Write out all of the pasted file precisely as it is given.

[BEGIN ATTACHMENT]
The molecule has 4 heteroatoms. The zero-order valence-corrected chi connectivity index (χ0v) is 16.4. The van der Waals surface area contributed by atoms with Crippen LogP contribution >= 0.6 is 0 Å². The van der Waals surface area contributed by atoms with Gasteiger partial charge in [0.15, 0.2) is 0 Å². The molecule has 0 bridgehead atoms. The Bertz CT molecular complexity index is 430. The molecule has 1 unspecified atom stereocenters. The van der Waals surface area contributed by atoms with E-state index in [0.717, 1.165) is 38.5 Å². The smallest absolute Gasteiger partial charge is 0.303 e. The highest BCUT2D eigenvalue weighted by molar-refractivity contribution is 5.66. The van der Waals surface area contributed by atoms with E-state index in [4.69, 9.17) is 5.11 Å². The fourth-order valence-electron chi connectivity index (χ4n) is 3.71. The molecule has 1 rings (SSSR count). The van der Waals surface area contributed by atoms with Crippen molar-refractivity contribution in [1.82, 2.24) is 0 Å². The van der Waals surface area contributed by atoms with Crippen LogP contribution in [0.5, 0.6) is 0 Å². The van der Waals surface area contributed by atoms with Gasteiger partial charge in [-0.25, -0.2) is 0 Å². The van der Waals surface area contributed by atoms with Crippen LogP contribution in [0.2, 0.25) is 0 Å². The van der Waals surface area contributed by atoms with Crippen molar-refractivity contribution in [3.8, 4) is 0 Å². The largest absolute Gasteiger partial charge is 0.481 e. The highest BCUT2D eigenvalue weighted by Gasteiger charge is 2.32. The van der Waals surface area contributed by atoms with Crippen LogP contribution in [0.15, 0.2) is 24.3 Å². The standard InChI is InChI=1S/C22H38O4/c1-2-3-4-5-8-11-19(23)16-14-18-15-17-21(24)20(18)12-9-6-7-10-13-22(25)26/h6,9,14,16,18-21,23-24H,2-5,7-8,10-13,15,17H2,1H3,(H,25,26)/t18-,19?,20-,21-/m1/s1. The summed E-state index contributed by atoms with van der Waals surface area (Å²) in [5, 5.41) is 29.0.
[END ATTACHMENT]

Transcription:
The molecule has 4 heteroatoms. The zero-order valence-corrected chi connectivity index (χ0v) is 16.4. The van der Waals surface area contributed by atoms with Crippen LogP contribution >= 0.6 is 0 Å². The van der Waals surface area contributed by atoms with Gasteiger partial charge in [0.15, 0.2) is 0 Å². The molecule has 0 bridgehead atoms. The Bertz CT molecular complexity index is 430. The molecule has 1 unspecified atom stereocenters. The van der Waals surface area contributed by atoms with E-state index in [0.717, 1.165) is 38.5 Å². The smallest absolute Gasteiger partial charge is 0.303 e. The highest BCUT2D eigenvalue weighted by molar-refractivity contribution is 5.66. The van der Waals surface area contributed by atoms with E-state index in [4.69, 9.17) is 5.11 Å². The fourth-order valence-electron chi connectivity index (χ4n) is 3.71. The molecule has 1 rings (SSSR count). The van der Waals surface area contributed by atoms with Crippen molar-refractivity contribution in [1.82, 2.24) is 0 Å². The van der Waals surface area contributed by atoms with Crippen LogP contribution in [0.5, 0.6) is 0 Å². The van der Waals surface area contributed by atoms with Gasteiger partial charge in [-0.25, -0.2) is 0 Å². The van der Waals surface area contributed by atoms with Crippen LogP contribution in [0.2, 0.25) is 0 Å². The van der Waals surface area contributed by atoms with Crippen molar-refractivity contribution in [3.8, 4) is 0 Å². The largest absolute Gasteiger partial charge is 0.481 e. The highest BCUT2D eigenvalue weighted by Gasteiger charge is 2.32. The van der Waals surface area contributed by atoms with Crippen LogP contribution in [0.15, 0.2) is 24.3 Å². The standard InChI is InChI=1S/C22H38O4/c1-2-3-4-5-8-11-19(23)16-14-18-15-17-21(24)20(18)12-9-6-7-10-13-22(25)26/h6,9,14,16,18-21,23-24H,2-5,7-8,10-13,15,17H2,1H3,(H,25,26)/t18-,19?,20-,21-/m1/s1. The summed E-state index contributed by atoms with van der Waals surface area (Å²) in [5, 5.41) is 29.0.